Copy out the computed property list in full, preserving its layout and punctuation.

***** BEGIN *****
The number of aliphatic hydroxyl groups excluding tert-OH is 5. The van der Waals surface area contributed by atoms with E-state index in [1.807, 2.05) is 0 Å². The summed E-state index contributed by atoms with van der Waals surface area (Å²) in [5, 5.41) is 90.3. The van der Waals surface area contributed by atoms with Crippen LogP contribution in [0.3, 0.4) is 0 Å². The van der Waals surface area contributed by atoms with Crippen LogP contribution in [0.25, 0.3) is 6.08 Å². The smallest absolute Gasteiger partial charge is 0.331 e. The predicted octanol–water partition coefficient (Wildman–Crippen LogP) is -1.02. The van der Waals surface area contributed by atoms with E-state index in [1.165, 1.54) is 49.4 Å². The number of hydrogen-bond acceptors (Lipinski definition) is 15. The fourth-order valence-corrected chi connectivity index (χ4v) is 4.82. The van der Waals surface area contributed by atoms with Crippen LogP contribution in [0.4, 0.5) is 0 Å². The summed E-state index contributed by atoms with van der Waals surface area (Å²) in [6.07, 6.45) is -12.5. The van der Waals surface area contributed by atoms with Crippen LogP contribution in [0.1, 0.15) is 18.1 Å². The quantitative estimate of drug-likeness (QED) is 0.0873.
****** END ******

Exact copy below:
The number of aliphatic hydroxyl groups excluding tert-OH is 5. The van der Waals surface area contributed by atoms with E-state index in [1.807, 2.05) is 0 Å². The summed E-state index contributed by atoms with van der Waals surface area (Å²) in [5, 5.41) is 90.3. The van der Waals surface area contributed by atoms with Crippen LogP contribution in [0.3, 0.4) is 0 Å². The van der Waals surface area contributed by atoms with Crippen LogP contribution in [0.25, 0.3) is 6.08 Å². The smallest absolute Gasteiger partial charge is 0.331 e. The predicted octanol–water partition coefficient (Wildman–Crippen LogP) is -1.02. The van der Waals surface area contributed by atoms with E-state index in [1.165, 1.54) is 49.4 Å². The number of hydrogen-bond acceptors (Lipinski definition) is 15. The fourth-order valence-corrected chi connectivity index (χ4v) is 4.82. The van der Waals surface area contributed by atoms with Crippen LogP contribution in [0.4, 0.5) is 0 Å². The summed E-state index contributed by atoms with van der Waals surface area (Å²) in [6.07, 6.45) is -12.5. The van der Waals surface area contributed by atoms with Crippen LogP contribution in [0.1, 0.15) is 18.1 Å². The quantitative estimate of drug-likeness (QED) is 0.0873.